Bloedson questions tradition, pride and its value in a contemporary society. The film satirises Afrikaans culture and history like few other South African films dare to, with a blatant disregard for old-fashioned Afrikaans sentiment. It does not mind laughing at itself and other films, horror conventions and pop culture. Maybe there is a place for the contemporary myth of zombies in our history after all.

A zombie movie in Afrikaans is a significant landmark to the new generation of South African filmmakers. Bloedson is a step in the right direction. I genuinely hope that Bloedson will slaughter the public's prevailing perception of the schlock that has invaded the Afrikaans film genre in recent times.

Ken jou demone
Magdel Venter
Prinses. 2013. Life in a Bulb Productions. Regie deur Mornè du Toit.

Elke familie het geraamtes in die kas maar wat gebeur as hierdie geraamtes skielik lewe kry?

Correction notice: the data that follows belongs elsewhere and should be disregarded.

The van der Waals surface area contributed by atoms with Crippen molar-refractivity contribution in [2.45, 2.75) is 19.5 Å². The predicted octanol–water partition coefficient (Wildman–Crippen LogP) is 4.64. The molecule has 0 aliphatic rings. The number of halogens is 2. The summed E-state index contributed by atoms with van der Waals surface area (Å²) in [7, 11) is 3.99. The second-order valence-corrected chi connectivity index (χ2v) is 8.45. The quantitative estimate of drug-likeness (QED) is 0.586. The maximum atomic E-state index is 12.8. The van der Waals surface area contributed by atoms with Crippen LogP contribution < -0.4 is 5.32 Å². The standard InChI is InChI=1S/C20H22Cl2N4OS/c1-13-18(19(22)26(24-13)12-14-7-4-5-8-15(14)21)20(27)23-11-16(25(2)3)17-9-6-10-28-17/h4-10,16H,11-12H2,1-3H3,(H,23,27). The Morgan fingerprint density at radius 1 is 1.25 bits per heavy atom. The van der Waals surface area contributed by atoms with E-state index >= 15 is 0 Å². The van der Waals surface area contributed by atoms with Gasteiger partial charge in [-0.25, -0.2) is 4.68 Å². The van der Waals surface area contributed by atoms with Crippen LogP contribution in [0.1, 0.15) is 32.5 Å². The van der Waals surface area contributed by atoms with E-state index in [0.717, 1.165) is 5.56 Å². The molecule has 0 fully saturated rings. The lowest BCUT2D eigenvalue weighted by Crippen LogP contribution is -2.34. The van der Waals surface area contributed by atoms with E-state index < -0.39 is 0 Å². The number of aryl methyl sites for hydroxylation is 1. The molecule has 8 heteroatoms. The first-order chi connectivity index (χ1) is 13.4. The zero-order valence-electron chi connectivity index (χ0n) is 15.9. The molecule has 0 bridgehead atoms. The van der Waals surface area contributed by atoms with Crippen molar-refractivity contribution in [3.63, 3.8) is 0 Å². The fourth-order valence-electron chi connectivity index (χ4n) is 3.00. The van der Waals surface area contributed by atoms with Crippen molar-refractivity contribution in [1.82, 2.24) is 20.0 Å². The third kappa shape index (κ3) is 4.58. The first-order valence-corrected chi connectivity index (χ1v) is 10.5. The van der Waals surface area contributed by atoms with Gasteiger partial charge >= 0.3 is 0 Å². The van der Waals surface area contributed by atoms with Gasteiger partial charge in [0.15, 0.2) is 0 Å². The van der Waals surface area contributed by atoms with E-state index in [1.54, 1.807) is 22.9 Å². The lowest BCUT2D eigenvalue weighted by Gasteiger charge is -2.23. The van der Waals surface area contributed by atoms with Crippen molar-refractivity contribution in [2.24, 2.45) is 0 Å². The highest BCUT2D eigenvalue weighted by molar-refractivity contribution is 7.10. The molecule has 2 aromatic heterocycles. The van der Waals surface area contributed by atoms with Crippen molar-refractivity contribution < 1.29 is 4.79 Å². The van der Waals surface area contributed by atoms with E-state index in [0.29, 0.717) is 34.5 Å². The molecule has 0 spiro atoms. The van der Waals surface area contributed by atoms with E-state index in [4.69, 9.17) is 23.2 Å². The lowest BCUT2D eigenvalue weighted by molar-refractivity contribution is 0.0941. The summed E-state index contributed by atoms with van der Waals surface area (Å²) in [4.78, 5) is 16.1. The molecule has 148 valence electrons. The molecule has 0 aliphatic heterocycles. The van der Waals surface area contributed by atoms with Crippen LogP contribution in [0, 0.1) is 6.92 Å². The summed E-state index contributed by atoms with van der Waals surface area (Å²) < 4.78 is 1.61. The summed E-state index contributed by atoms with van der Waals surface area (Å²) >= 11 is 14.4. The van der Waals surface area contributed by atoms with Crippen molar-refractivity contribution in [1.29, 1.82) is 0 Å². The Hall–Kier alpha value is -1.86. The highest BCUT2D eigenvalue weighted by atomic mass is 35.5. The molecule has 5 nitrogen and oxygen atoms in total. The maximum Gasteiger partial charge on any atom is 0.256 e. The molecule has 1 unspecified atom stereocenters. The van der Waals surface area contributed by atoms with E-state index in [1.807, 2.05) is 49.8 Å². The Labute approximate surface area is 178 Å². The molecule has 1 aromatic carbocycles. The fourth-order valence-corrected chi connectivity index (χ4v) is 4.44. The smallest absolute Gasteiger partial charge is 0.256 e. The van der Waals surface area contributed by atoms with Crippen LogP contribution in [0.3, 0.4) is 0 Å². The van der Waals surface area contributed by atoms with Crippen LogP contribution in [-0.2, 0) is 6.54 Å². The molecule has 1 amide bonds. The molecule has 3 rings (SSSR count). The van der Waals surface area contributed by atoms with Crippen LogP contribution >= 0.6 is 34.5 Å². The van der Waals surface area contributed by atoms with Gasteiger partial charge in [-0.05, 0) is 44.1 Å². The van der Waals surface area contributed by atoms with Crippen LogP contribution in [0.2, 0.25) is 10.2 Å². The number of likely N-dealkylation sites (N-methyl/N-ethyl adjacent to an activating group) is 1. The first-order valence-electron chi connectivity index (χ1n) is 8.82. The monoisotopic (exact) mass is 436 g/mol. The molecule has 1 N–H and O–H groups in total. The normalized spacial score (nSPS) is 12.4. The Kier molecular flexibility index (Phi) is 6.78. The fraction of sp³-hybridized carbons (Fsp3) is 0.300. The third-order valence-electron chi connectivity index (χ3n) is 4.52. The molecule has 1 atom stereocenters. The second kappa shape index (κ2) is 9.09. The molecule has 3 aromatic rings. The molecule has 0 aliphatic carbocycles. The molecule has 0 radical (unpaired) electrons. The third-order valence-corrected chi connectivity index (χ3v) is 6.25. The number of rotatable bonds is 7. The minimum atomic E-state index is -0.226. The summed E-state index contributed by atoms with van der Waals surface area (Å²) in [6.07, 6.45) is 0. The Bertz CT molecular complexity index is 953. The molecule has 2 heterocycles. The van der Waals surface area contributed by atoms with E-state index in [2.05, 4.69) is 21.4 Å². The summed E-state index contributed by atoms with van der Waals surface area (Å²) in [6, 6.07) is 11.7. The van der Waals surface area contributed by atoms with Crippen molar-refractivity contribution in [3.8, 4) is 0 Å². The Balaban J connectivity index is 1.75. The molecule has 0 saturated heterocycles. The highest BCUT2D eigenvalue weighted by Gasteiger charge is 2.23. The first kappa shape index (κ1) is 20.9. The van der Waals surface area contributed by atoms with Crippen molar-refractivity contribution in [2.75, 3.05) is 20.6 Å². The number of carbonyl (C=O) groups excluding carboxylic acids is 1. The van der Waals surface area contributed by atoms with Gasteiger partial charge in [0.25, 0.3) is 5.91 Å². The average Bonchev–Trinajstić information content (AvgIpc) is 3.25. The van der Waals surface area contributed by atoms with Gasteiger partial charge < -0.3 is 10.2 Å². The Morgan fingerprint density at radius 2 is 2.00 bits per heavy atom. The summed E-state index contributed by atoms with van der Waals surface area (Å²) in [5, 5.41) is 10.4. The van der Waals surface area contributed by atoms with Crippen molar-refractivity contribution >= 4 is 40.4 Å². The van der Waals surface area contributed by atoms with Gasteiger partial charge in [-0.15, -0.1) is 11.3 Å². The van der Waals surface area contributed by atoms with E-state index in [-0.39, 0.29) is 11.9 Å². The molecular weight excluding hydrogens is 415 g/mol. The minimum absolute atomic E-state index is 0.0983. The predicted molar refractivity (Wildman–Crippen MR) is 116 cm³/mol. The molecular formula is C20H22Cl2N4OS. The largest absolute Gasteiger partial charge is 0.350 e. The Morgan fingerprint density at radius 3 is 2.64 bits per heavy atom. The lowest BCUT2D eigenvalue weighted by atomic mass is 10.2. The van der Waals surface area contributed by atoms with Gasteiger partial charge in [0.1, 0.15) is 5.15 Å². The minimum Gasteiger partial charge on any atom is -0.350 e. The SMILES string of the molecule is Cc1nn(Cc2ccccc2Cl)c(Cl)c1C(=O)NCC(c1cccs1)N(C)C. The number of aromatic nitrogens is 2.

Prinses, wat deel gevorm het van Kyknet se Silwerskerm 2013 filmfees, onder leiding van skrywer en regisseur Morné du Toit met bekendes soos Bertha Le Roux en Dirk Stoltz, vertel die verhaal van die Rossouw familie wat op die oog af na ʼn doodgewone familie lyk. Hulle het egter ʼn duistere verlede en die kort-film begin met ʼn verdrinking. Jare later in dieselfde huis begin daar snaakse, bonatuurlike dinge gebeur en die jongste dogter Simonè (gespeel deur Jane van der Westhuizen) word deur die spook van ʼn ou vrou geteister en die ou vrou neem haar lyf oor. Skielik vlek die ou vrou al die familie se geheime oop en hulle besef wie sy eintlik is. Die waarheid oor die verdrinking aan die begin van die verhaal word ontrafel en die gebeure vorm ʼn dodelike sirkel.